Tuesday, March 10, 2009
Wacky Reference Wednesdays, No. 47
I often take photos knowing that I'll use them at some point in the future as reference. I don't necessarily have a set purpose in mind, but I can imagine one taking shape. I also just like pretty pictures, so having a handy point-and-shoot camera is a prerequisite for any outing. This even includes road trips with my Mom. The above image is from Mythos: Hulk, completed in 2006, but it's based on photos taken in 2004 while in New Mexico and Arizona, visiting family.
The first image is the actual painting, whereas the second features the layer of digital color, which I've discussed previously.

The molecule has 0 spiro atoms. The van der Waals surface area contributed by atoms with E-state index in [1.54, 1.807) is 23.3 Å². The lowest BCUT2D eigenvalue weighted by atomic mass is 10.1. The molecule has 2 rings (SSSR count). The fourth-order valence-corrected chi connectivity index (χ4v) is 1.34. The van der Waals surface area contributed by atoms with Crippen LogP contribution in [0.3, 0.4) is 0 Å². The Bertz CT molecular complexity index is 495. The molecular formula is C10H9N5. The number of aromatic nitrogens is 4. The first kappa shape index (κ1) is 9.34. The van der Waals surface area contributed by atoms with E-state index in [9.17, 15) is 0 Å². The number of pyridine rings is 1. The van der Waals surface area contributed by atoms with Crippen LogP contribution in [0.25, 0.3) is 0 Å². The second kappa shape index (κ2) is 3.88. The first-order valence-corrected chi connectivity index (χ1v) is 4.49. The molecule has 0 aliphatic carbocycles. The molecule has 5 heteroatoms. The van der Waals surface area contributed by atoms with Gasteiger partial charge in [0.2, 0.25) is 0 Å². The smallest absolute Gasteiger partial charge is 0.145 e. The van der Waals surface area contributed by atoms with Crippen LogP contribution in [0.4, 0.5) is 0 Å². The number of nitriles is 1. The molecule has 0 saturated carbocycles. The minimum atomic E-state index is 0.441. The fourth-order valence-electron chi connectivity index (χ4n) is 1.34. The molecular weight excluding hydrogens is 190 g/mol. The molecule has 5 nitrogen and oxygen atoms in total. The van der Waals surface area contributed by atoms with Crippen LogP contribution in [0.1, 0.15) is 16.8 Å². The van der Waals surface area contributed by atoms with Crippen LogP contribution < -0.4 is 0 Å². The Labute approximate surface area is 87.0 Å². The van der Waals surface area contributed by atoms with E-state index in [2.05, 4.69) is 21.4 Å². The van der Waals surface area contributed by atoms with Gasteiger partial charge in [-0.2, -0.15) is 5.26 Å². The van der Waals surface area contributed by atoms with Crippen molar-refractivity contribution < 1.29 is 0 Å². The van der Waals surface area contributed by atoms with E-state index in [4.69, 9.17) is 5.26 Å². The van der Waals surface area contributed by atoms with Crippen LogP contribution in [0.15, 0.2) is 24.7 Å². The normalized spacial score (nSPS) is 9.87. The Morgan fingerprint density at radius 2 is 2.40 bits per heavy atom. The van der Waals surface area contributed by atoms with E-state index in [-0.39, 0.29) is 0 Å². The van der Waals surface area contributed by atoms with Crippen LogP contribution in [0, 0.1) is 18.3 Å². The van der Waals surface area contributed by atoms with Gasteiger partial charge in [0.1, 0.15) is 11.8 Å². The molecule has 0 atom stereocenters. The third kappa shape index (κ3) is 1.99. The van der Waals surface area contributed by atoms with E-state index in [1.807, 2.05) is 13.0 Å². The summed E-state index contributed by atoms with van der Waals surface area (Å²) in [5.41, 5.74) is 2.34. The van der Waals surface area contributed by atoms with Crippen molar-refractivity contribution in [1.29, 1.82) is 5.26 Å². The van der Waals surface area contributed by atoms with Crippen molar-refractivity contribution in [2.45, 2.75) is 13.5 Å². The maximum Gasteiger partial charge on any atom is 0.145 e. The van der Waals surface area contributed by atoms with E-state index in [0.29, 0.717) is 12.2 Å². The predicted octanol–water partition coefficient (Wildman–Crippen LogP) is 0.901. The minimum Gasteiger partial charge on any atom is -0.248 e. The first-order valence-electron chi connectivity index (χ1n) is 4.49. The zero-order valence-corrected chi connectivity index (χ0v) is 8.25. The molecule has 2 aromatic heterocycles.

As you can see, nothing is a direct translation, but their are common elements from each. I don't take photo reference for composition; rather, I use it to record the behavior of light as it interacts with form.
This distinction is not as critical when using your own photographic reference, but it it becomes a problem when searching for visual reference on-line. A point of view inherently belongs to someone, but the natural laws of the physical world can't be copyrighted (at least not yet). You can steal a lot from a photo without copying any of it.
These are just two of my own photos that were assimilated into a final painting. What I haven't shown are the 22 pictures of diners I found on the web, not to mention the cell towers, water towers, highway signs, and vehicle photos. Chances are you can find them with a quick search.